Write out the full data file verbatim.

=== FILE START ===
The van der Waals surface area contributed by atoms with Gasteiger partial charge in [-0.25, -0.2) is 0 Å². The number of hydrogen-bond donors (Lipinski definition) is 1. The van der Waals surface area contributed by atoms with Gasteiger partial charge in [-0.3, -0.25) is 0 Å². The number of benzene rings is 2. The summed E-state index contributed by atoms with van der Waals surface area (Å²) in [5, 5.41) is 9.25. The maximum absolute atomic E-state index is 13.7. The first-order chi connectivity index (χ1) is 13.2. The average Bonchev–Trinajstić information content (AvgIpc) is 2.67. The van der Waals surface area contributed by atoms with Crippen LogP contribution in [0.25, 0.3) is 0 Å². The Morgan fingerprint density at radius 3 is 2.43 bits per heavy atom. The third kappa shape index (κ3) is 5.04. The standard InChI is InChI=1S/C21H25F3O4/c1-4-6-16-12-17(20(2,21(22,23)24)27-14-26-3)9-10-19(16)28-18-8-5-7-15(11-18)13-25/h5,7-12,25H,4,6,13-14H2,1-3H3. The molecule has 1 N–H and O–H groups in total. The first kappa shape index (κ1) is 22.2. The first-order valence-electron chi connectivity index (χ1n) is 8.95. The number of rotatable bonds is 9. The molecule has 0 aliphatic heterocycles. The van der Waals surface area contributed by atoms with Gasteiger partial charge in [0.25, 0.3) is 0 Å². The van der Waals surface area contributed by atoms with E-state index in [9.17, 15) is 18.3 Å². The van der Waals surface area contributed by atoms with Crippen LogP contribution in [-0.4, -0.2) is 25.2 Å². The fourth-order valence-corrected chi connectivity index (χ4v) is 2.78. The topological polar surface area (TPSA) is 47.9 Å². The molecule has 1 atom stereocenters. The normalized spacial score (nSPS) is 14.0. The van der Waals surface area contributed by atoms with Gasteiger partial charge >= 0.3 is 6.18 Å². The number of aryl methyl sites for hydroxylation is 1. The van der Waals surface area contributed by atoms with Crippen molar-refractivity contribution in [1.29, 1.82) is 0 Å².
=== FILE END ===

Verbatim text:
The van der Waals surface area contributed by atoms with Gasteiger partial charge in [-0.25, -0.2) is 0 Å². The number of hydrogen-bond donors (Lipinski definition) is 1. The van der Waals surface area contributed by atoms with Gasteiger partial charge in [-0.3, -0.25) is 0 Å². The number of benzene rings is 2. The summed E-state index contributed by atoms with van der Waals surface area (Å²) in [5, 5.41) is 9.25. The maximum absolute atomic E-state index is 13.7. The first-order chi connectivity index (χ1) is 13.2. The average Bonchev–Trinajstić information content (AvgIpc) is 2.67. The van der Waals surface area contributed by atoms with Crippen LogP contribution in [0.25, 0.3) is 0 Å². The Morgan fingerprint density at radius 3 is 2.43 bits per heavy atom. The third kappa shape index (κ3) is 5.04. The standard InChI is InChI=1S/C21H25F3O4/c1-4-6-16-12-17(20(2,21(22,23)24)27-14-26-3)9-10-19(16)28-18-8-5-7-15(11-18)13-25/h5,7-12,25H,4,6,13-14H2,1-3H3. The molecule has 1 N–H and O–H groups in total. The first kappa shape index (κ1) is 22.2. The first-order valence-electron chi connectivity index (χ1n) is 8.95. The number of rotatable bonds is 9. The molecule has 0 aliphatic heterocycles. The van der Waals surface area contributed by atoms with Gasteiger partial charge in [0.25, 0.3) is 0 Å². The van der Waals surface area contributed by atoms with E-state index in [9.17, 15) is 18.3 Å². The van der Waals surface area contributed by atoms with Crippen LogP contribution in [-0.4, -0.2) is 25.2 Å². The fourth-order valence-corrected chi connectivity index (χ4v) is 2.78. The topological polar surface area (TPSA) is 47.9 Å². The molecule has 1 atom stereocenters. The normalized spacial score (nSPS) is 14.0. The van der Waals surface area contributed by atoms with Gasteiger partial charge >= 0.3 is 6.18 Å². The number of aryl methyl sites for hydroxylation is 1. The van der Waals surface area contributed by atoms with Crippen molar-refractivity contribution in [1.29, 1.82) is 0 Å².